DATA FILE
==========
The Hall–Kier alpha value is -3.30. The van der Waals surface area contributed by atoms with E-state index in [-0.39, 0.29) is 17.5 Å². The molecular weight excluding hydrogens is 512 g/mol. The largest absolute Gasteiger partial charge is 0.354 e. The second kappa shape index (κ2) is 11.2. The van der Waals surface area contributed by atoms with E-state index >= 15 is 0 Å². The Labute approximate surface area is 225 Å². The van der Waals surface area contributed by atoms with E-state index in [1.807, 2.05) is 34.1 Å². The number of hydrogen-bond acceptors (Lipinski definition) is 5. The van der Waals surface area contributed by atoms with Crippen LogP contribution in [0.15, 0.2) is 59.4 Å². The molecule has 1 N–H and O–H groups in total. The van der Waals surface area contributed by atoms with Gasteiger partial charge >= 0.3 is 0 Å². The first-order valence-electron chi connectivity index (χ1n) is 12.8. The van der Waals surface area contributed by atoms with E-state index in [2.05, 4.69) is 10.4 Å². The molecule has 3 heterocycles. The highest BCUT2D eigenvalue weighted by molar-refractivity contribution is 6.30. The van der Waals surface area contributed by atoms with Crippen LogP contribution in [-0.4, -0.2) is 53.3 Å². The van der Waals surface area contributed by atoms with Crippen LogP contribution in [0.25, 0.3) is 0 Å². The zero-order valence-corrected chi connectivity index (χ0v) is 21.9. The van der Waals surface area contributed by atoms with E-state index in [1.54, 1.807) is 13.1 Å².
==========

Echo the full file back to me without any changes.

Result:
The Hall–Kier alpha value is -3.30. The van der Waals surface area contributed by atoms with E-state index in [-0.39, 0.29) is 17.5 Å². The molecular weight excluding hydrogens is 512 g/mol. The largest absolute Gasteiger partial charge is 0.354 e. The second kappa shape index (κ2) is 11.2. The van der Waals surface area contributed by atoms with E-state index >= 15 is 0 Å². The Labute approximate surface area is 225 Å². The van der Waals surface area contributed by atoms with E-state index in [1.807, 2.05) is 34.1 Å². The number of hydrogen-bond acceptors (Lipinski definition) is 5. The van der Waals surface area contributed by atoms with Crippen LogP contribution in [0.15, 0.2) is 59.4 Å². The molecule has 1 N–H and O–H groups in total. The van der Waals surface area contributed by atoms with Gasteiger partial charge >= 0.3 is 0 Å². The first-order valence-electron chi connectivity index (χ1n) is 12.8. The van der Waals surface area contributed by atoms with E-state index in [2.05, 4.69) is 10.4 Å². The molecule has 3 heterocycles. The highest BCUT2D eigenvalue weighted by molar-refractivity contribution is 6.30. The van der Waals surface area contributed by atoms with Crippen LogP contribution in [-0.4, -0.2) is 53.3 Å². The van der Waals surface area contributed by atoms with Crippen LogP contribution in [0.25, 0.3) is 0 Å². The zero-order valence-corrected chi connectivity index (χ0v) is 21.9. The van der Waals surface area contributed by atoms with E-state index in [1.54, 1.807) is 13.1 Å².